Two migrants wake up after their second night aboard La Bestia. It is dangerous and difficult to sleep on La Bestia; some migrants use a rope or a belt to avoid falling down during the night. It is estimated that every year, some 500,000 migrants, the majority of them from El Salvador, Honduras and Guatemala, board the train in an attempt to reach the United States. The train, which carries products and materials, including maize, cement and minerals, regularly comes to a complete stop and is inspected by the Mexican Migration Police (INM). The risks of traveling on this train are high and many passengers become victims of armed robberies or have to have a limb amputated following a fall. Since 9 May 2014, railway operators have banned migrants from traveling on the train. 22/04/2017 San Manuel, Tabasco, Mexico.
In the migrant house 72 in the town of Tenosique, the meals offered to the migrants consist mainly of corn tortillas and red beans. That evening, after a phone call from a farmer, a group of migrants equipped with machetes and kitchen knives went to butcher a cow that had died of natural causes and was offered to the shelter by the farmer. The migrants’ house was named after the 2010 San Fernando massacre of 72 migrants by Los Zêtas, a drug cartel in Tamaulipas state in northern Mexico. 10/03/2017 Tenosique, Tabasco, Mexico.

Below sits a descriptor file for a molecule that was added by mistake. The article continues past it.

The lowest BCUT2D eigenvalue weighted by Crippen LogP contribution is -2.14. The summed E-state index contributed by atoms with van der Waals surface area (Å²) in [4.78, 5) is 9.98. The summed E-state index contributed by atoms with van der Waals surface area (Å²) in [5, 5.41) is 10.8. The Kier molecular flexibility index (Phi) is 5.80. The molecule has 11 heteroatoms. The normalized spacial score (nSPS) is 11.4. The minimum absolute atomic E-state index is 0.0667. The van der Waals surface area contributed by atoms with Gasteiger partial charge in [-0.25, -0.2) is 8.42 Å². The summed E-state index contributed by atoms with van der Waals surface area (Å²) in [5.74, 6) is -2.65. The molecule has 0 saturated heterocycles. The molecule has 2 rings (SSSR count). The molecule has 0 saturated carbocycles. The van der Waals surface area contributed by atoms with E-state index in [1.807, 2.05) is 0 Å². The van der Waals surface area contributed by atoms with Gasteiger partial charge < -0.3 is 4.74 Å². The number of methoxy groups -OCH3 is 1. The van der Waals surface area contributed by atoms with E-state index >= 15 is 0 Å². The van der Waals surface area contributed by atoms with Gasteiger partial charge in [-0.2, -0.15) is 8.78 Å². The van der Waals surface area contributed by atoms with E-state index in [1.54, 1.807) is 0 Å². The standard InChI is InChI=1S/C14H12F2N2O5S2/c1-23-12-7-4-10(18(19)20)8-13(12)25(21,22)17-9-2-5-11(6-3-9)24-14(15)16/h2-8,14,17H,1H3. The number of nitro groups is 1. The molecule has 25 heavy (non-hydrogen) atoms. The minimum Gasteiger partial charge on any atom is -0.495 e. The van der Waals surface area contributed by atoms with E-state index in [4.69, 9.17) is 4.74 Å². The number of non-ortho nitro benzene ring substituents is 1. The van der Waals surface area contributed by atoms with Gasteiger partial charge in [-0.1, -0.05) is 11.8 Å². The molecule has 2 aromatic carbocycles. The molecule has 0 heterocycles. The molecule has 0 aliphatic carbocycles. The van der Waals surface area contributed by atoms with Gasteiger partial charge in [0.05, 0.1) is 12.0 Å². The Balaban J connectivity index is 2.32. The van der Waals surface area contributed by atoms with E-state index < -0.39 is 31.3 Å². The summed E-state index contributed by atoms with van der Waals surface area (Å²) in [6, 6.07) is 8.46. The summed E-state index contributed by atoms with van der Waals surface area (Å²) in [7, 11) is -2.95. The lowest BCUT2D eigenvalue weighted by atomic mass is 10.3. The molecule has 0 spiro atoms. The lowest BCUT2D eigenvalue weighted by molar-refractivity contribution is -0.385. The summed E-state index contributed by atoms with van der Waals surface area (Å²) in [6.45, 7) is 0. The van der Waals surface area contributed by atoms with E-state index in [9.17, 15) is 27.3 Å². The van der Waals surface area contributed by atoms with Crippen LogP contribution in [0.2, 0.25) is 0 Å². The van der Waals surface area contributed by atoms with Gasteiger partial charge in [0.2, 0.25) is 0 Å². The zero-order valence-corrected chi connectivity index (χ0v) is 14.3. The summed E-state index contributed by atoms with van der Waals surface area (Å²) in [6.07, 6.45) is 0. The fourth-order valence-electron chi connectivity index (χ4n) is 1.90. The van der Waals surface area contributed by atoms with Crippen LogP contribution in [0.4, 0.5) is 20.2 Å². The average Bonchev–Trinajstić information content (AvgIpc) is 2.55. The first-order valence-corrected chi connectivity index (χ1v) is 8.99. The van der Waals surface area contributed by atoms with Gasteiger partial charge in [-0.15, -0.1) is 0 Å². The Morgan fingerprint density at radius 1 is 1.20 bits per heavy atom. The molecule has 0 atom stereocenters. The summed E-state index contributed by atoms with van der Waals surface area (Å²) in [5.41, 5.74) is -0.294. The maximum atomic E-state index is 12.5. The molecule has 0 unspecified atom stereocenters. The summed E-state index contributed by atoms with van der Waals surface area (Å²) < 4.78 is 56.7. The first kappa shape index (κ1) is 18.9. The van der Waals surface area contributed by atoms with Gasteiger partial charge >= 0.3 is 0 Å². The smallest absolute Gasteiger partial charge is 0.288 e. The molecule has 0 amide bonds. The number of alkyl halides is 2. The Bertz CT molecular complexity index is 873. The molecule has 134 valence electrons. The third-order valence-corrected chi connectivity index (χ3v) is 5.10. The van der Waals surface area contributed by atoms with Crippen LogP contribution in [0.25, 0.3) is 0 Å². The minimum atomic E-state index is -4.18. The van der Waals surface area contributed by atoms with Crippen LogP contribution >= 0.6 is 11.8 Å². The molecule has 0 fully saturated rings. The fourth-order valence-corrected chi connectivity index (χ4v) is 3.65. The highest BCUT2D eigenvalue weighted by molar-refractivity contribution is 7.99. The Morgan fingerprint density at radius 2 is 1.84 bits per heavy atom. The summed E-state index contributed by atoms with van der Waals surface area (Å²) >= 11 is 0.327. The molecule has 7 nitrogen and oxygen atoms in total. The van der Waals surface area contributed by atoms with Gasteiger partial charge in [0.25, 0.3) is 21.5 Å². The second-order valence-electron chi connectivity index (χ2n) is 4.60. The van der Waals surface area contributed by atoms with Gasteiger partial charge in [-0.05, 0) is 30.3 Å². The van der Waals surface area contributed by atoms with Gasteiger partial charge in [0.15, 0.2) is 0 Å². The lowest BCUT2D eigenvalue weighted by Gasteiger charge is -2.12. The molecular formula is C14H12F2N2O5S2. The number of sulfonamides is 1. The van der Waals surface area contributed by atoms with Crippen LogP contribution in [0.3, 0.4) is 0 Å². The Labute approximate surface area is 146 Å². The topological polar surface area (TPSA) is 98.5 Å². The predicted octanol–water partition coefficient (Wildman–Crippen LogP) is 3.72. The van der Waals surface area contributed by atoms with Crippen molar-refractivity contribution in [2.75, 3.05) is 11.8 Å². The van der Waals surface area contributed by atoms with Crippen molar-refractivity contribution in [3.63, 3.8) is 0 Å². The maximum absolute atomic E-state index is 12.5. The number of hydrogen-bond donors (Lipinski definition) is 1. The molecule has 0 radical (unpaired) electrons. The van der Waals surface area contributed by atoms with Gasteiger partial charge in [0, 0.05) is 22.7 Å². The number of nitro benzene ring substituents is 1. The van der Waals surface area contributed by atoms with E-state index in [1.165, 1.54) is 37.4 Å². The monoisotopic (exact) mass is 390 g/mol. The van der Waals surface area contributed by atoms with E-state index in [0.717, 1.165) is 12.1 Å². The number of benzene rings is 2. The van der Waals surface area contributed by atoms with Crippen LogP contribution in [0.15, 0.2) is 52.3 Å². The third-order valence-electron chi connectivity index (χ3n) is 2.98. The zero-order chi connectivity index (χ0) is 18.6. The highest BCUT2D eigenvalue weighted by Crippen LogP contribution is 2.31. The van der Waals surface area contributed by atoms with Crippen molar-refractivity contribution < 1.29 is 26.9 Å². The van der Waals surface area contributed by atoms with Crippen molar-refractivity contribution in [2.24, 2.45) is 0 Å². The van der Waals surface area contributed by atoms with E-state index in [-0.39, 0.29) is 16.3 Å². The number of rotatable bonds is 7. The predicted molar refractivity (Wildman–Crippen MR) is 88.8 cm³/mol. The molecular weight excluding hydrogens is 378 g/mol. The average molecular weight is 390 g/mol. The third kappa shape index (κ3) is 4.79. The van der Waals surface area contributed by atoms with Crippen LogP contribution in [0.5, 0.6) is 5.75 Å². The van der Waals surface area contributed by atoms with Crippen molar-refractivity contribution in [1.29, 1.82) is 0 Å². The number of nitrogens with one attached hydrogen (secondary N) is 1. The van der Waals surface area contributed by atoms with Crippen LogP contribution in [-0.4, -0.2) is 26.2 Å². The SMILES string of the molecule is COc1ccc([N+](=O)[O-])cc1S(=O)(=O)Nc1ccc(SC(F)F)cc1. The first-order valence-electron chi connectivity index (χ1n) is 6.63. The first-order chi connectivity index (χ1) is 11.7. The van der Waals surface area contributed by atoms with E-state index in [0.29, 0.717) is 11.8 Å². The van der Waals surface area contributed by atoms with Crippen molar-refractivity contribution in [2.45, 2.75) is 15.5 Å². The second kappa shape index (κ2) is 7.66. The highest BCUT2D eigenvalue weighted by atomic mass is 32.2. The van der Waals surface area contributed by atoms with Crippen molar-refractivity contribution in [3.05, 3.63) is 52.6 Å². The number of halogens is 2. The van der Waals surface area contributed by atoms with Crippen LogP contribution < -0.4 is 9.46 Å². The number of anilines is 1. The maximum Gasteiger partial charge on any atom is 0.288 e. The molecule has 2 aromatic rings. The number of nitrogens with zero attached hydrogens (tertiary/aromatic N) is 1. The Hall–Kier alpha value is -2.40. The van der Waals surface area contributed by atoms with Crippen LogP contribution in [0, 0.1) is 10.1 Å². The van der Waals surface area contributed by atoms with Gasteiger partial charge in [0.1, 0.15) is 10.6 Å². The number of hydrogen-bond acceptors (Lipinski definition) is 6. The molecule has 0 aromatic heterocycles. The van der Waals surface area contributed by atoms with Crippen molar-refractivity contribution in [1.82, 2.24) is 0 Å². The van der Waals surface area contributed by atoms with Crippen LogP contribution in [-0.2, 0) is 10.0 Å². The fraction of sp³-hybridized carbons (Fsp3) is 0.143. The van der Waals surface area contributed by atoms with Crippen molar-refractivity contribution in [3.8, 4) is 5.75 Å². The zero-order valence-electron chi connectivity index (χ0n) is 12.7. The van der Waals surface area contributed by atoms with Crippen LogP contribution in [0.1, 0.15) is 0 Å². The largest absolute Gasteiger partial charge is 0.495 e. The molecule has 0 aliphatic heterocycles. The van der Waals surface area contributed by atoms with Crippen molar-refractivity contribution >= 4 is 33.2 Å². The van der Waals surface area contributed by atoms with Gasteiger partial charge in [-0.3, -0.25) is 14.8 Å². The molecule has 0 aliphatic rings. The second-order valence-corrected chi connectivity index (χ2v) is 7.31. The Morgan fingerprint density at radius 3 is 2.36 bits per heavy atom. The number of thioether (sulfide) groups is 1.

Paula and Luis are fleeing Honduras and El Salvador because of the violence in the country. After walking 50 km, they have just arrived at the migrants’ house in Mapastepec, 150 km from the border with Guatemala. The inhabitants of Mapastepec are very involved with the migrants. Every evening a new family welcomes the migrants for dinner. Here Paula and Luis pray before the meal. 04/02/2017 Mapastepec, Chiapas, Mexico.
Norma, the founder of Las Patronas, takes a group of migrants in her car to help them take a bus to the nearest town. The group is afraid to cross the city because they are being watched by the Mexican Migration Police (INM). After more than 3 weeks of high-risk travel, being deported is not an option. Las Patronas' voluntary campaigns began on February 14, 1995, the day Leonila Vazquez and her daughter Norma Romero came back from the market and saw the freight train with migrants on board asking for food. They threw their breakfasts that they had just bought without even knowing where these people had come from. Since then, every day, a group of a dozen women prepare bags of food while waiting for the train to pass through their village. 15/03/2017 Amatlán de los Reyes, Veracruz, Mexico.